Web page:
Friar’s Corner: Love is the fulfillment of all desire

Ezekiel 33:7-9; Ps 95:1-2, 6-9; Romans 13:8-10; Matthew 18:15-20

God created from nothing all that exists. He created our earth and the beautiful garden in Eden. God created the first humans, Adam and Eve, and had a daily love relationship with them (Gen 3:8). The fallen angels hated that plan of God. Lucifer, leader of the fallen angels, took the form of a snake and caused Adam and Even to break their relationship with God. From that point evil among humans continued to spread.

Yet God continued to call us back into a loving relationship with himself. He also wants us to love others as he loves us. If we don’t know that and accept that personal relationship, we get drawn off into all kinds of evil things the fallen angels present to us so we shall be with them in eternal suffering. They hate us, as Tolkien said in Lord of the Rings. We are in the most stressful part of that war between good and evil. If we don’t turn back to God and use his spiritual power we shall be in very deep dodo. I feel like Gandalf calling and encouraging people to fight on against the darkness. Only with Jesus do we win the fight.

The first reading speaks of Ezekiel trying to call the Jewish people back to God. They did not want to listen. Psalm 95 tells us to listen for the voice of God and not harden our hearts to him.

St. Paul’s section today is about real love for our neighbor, not adultery, killing, stealing and coveting our neighbor’s goods. Later in chapter 13:4-8 St. Paul gives 16 characteristics of love. One of my college English teachers put them in the positive words. He taught that Paul said: Love is:

  • Patent
  • Kind
  • Respectful of others
  • Humble
  • Sensitive
  • Courteous
  • Helpful
  • Understanding
  • Forgiving
  • Compassionate
  • Truthful
  • Ready to make allowances
  • Ready to trust
  • Optimistic
  • Enduring
  • Lasts forever

These are very challenging. Much in our culture sees love as sexual abuse of others and loving only ourselves. That won’t advance human growth.

In the Gospel section of St. Matthew today, Jesus gives directives of how to deal with sin, faults and failings within the Christian community. That needs study and practice. The real question is, what are we supposed to do with the countless people around us each day and in the world that don’t hold our beliefs and values? Some want to destroy us if we don’t join their ranks. We have dealt with the struggle between good and evil for all of human history. Morally we don’t have to let violence destroy who we are and “all” we have. In our country we have a multiplicity of beliefs. How can we hold some core beliefs and not destroy each other? The 10 Commandments were part of our founding principles.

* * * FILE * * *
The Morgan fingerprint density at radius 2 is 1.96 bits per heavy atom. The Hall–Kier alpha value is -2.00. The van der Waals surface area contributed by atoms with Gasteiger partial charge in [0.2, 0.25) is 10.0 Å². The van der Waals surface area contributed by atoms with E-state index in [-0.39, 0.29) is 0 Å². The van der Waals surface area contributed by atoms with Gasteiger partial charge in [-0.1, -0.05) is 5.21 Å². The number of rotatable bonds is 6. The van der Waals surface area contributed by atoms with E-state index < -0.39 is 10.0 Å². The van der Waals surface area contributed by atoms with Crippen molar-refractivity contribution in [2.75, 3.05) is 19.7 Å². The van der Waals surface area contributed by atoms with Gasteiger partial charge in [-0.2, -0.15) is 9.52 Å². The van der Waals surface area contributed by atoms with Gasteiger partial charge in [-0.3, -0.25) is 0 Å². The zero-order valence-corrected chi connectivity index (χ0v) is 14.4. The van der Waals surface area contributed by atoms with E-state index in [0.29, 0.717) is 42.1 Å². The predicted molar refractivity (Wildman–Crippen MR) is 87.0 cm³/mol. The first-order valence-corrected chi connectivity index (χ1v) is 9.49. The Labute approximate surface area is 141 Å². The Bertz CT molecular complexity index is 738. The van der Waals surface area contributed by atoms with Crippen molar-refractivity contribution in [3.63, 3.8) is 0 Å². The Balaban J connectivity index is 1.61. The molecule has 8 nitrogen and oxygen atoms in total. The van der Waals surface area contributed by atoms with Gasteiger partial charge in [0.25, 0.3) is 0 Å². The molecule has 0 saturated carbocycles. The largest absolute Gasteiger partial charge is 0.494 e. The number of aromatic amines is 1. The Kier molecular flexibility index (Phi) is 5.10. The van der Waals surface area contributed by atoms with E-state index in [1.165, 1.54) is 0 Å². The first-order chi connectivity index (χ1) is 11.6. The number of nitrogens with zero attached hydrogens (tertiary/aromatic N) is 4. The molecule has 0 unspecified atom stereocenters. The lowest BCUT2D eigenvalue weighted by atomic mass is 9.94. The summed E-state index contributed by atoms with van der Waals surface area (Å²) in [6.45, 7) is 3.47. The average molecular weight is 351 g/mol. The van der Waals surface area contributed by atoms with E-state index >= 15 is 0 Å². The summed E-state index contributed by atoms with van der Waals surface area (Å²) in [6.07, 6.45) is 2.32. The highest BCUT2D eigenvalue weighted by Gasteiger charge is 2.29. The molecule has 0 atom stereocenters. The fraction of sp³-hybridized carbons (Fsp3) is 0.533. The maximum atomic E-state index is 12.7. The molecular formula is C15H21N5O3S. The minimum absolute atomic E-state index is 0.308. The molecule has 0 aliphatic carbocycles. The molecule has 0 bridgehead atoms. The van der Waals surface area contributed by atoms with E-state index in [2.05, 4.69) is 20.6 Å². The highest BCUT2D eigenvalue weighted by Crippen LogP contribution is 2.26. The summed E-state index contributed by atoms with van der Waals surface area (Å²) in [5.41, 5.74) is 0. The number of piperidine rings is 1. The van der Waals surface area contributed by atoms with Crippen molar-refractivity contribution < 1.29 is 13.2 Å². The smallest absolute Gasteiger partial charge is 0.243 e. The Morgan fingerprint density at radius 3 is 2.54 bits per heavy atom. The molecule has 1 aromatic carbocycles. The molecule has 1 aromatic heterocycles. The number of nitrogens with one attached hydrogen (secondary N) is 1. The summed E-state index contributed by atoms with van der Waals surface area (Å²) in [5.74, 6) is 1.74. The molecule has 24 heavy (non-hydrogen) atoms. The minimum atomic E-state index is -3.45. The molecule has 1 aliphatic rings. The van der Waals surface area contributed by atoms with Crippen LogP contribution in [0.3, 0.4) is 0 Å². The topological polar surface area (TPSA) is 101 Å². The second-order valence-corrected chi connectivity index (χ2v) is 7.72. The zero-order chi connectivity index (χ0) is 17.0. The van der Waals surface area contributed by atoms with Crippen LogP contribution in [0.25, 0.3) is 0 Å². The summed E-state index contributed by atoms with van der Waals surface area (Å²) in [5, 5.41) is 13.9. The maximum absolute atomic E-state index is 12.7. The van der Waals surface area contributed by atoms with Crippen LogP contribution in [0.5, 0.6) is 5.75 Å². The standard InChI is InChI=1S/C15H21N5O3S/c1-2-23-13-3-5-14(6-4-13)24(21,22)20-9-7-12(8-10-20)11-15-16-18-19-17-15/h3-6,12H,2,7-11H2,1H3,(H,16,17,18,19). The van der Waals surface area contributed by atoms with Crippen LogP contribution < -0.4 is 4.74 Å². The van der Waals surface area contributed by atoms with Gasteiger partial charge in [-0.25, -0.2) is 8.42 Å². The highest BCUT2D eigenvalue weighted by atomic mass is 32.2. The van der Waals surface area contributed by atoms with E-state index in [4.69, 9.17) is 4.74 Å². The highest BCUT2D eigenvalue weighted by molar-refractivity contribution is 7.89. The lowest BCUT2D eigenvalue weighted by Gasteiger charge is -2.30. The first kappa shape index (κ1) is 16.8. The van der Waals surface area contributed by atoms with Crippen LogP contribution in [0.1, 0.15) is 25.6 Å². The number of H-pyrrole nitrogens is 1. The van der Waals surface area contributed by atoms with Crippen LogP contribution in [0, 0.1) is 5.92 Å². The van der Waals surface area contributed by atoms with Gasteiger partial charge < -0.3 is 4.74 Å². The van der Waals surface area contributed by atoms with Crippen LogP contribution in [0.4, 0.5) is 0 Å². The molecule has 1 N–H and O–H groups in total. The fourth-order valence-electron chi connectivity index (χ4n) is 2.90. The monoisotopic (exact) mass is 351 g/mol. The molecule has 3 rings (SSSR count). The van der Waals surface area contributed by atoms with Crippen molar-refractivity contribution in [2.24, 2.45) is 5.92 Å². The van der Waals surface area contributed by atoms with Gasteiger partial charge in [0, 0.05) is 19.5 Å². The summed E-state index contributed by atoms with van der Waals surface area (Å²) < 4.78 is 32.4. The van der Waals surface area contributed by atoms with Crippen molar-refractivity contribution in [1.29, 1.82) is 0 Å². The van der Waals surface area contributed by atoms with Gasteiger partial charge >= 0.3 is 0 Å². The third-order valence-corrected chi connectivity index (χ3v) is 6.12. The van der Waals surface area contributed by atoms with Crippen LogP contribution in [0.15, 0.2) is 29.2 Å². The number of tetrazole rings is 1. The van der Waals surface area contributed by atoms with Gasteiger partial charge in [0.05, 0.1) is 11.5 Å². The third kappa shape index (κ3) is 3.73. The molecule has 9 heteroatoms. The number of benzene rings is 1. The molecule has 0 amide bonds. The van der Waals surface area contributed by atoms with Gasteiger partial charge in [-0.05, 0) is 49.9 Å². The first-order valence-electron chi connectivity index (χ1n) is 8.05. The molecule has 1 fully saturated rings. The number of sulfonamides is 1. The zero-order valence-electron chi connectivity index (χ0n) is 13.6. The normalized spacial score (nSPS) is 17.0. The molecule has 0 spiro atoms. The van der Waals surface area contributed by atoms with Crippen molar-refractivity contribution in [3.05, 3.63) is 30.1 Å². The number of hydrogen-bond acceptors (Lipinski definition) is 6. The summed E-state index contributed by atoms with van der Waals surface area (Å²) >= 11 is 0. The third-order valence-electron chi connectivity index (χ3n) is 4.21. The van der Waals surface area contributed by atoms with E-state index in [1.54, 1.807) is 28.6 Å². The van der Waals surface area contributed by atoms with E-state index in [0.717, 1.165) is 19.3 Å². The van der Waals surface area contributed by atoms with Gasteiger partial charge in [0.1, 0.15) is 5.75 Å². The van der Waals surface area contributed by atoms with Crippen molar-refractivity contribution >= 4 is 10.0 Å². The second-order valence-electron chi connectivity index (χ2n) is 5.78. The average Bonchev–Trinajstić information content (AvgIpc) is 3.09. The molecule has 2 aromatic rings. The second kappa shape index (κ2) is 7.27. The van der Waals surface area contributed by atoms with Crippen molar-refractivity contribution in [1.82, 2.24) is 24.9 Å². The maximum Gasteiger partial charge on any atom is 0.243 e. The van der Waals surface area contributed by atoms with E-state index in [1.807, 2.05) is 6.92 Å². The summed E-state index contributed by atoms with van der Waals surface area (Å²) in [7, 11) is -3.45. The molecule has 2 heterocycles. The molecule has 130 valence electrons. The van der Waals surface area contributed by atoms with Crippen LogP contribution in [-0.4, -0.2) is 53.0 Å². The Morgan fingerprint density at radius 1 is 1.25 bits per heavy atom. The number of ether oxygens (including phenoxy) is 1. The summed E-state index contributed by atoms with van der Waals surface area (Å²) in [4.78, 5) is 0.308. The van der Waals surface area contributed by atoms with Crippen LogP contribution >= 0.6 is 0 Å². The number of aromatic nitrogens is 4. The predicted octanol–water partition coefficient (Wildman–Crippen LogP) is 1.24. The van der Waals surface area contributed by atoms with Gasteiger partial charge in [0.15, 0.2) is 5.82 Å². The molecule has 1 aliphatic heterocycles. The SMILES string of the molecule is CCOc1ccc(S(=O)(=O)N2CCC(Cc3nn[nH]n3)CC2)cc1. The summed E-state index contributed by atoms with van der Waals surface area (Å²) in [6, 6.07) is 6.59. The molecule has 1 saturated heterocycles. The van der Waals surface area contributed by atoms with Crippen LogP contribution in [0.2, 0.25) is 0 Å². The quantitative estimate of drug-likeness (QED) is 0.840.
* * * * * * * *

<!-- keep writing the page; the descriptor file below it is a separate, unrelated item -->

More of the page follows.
Today the world is facing the greatest threat from radical Islam since the Middle Ages. Some radical, and I call them dark-side people, have hijacked the core beliefs of Islam. I heard the past president of Iran, speak at the UN several years ago. He said that he believed he was to usher in the last Imam. He had to prepare the world for that by peace or war. Then all of Christianity would be turned over to that new leader. Indeed! When we went into Afghanistan we found 100 radical Moslem schools where boys from 5 to 11 were taught only the radical part of the Koran, to convert or wipe out all non-Moslems. Now we see the result of that “brain washing” with more than 1,000 of that ideology and more.

What do we do? St. Paul said to the Ephesians in 1:3:

Praised be the God and Father of our Lord Jesus Christ, Who has bestowed on us in Christ every spiritual blessing in the heavens.

What we have been given are spiritual weapons to beg God’s warrior angels to convert this darkness and protect us. We need to turn back to God and beg him with much prayer and fasting for his help. Lord, we need many miracles here.

As we daily turn closer to Jesus in prayer, we might also want to prepare our homes for the event of any natural or man-made disaster. If we lose electrical power for a period of time, we need to have on hand blessed candles and alternate source of temporary power. We need at least a week or more of food that does not need to be cooked, and will last for a while, stored in a proper place. We need some medical supplies and warm clothes and blankets. Also, each adult needs about ½ gallon of liquid a day for hydration, water and canned juices and the ability to purify water, plus water for medicinal purposes. Listen to the Lord as you prepare.

Peace and all good.

+ Fr. Bob Hilz

(© 2014 Fr. Bob Hilz, TOR)

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About Nancy Ward

Nancy HC Ward is a journalist, author, and speaker who blogs about Catholicism, her conversion, and Christian community at,
 7 websites and 7 magazines. She loves to share her faith story and help others share theirs through her Sharing Your Faith Stories seminars, also available on DVD. She contributed four chapters to The Catholic Mom’s Prayer Companion. She facilitates the Dallas/Fort Worth Catholic Writers and a critique group for the Catholic Writers Guild, where she serves as a board member.
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